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Luke Freeman

Luke Freeman

Tel:  +44 (0)20 7679 5579 

Fax: +44 (0)20 7679 8632


Room: 239

General Interests

  • Education, teaching and knowledge
  • Communication, speech and rhetoric
  • Power and charisma
  • Human-animal relations

Current Research

Dr Freeman’s current book project The Pen and the Spade: dilemmas of education in Highland Madagascar examines the role of schooling in an isolated rice-growing valley with an extraordinarily high level of engagement and success in formal education. The book examines the political economy of knowledge within a local cultural framework which sees foreign influence as both dangerous and necessary for productive life. Dilemma, ambivalence and ambiguity are therefore central themes of the book.

Dr Freeman recently drove a herd of cattle on foot across Madagascar. Focusing on animal symbolism, exchange and human-animal relationships, a new research project will examine how the young drovers are themselves objects of exchange in the cattle trade.

Media and communication

Dr Freeman’s academic interest in communication, rhetoric and how people are represented means he is a regular commentator on anthropological topics in written and broadcast media.

Selected media work includes:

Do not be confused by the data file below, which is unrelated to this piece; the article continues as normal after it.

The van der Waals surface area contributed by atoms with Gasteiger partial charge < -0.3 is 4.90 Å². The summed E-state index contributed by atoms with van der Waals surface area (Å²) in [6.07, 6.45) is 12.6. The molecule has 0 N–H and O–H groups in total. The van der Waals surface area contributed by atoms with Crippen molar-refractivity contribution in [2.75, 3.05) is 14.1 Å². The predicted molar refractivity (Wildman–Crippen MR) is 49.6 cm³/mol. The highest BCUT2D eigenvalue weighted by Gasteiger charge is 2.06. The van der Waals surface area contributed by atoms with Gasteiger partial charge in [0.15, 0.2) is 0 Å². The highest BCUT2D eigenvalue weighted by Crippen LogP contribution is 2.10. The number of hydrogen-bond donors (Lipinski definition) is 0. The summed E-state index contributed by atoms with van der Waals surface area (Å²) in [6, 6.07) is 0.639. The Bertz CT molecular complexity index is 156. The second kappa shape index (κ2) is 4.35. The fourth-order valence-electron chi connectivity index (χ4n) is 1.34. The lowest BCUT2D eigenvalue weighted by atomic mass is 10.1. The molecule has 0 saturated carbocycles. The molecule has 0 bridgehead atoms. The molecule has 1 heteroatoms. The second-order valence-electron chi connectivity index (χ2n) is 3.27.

The Twa: Rwanda's forgotten victims, a report on the Batwa Pygmies of the Great Lakes region of Africa for BBC World Service Radio

Cattle roads and motorcades, a documentary on Malagasy cattle drovers for BBC Radio 4

Anthropology unites humankind rather than dividing it, a defence of anthropology in The Guardian

Other topics addressed include: dreams, droving, famine, family trees, heraldry, language, political leadership, social class and television.


Dr Freeman currently teaches the core course of the MSc in Anthropology and first year undergraduate module.

With Dr Jerome Lewis he has spent several years developing digital tools for teaching undergraduate anthropology. The project won a commendation from the Higher Education Academy.

He is a member of the Royal Anthropological Institute’s Education Committee.

He has previously taught for several years at the London School of Economics and at the University of California, Santa Barbara.

Recent publications

2007  ‘Why are some people powerful?’ in Questions of Anthropology, Astuti, Parry & Stafford (eds), Oxford: Berg

2005  ‘Digital Anthropological Resources for Teaching’ (with J. Lewis) in Teaching Matters 17:1-2

2004   ‘Voleurs de foies, voleurs de coeurs’ (‘Heart thieves and liver thieves’) Terrain 43:85-106

2004   ‘Cowboys of Madagascar’ Geographical 76 (11): 39-43

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